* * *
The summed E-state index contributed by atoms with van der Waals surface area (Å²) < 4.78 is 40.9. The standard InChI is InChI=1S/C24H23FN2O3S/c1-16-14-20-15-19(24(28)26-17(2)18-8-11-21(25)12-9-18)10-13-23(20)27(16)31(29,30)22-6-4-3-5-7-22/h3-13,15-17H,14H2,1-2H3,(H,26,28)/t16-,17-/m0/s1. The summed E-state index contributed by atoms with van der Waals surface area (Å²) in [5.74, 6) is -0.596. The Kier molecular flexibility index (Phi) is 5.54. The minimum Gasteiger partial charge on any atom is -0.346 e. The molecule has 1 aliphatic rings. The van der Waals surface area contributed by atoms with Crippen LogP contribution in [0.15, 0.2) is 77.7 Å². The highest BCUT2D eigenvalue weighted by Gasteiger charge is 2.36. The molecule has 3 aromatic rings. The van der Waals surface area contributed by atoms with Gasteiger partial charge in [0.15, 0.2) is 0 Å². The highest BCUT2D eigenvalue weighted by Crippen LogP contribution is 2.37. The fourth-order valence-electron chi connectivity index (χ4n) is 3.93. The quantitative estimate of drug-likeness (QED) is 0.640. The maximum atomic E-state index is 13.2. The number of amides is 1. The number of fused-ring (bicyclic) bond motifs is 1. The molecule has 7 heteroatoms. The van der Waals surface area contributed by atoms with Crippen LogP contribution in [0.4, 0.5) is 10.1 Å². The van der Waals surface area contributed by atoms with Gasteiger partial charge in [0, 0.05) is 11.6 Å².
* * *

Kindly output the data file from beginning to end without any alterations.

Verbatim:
The summed E-state index contributed by atoms with van der Waals surface area (Å²) < 4.78 is 40.9. The standard InChI is InChI=1S/C24H23FN2O3S/c1-16-14-20-15-19(24(28)26-17(2)18-8-11-21(25)12-9-18)10-13-23(20)27(16)31(29,30)22-6-4-3-5-7-22/h3-13,15-17H,14H2,1-2H3,(H,26,28)/t16-,17-/m0/s1. The summed E-state index contributed by atoms with van der Waals surface area (Å²) in [5.74, 6) is -0.596. The Kier molecular flexibility index (Phi) is 5.54. The minimum Gasteiger partial charge on any atom is -0.346 e. The molecule has 1 aliphatic rings. The van der Waals surface area contributed by atoms with Crippen LogP contribution in [0.15, 0.2) is 77.7 Å². The highest BCUT2D eigenvalue weighted by Gasteiger charge is 2.36. The molecule has 3 aromatic rings. The van der Waals surface area contributed by atoms with Gasteiger partial charge in [0.15, 0.2) is 0 Å². The highest BCUT2D eigenvalue weighted by Crippen LogP contribution is 2.37. The fourth-order valence-electron chi connectivity index (χ4n) is 3.93. The quantitative estimate of drug-likeness (QED) is 0.640. The maximum atomic E-state index is 13.2. The number of amides is 1. The number of fused-ring (bicyclic) bond motifs is 1. The molecule has 7 heteroatoms. The van der Waals surface area contributed by atoms with Crippen LogP contribution in [0.4, 0.5) is 10.1 Å². The van der Waals surface area contributed by atoms with Gasteiger partial charge in [0, 0.05) is 11.6 Å².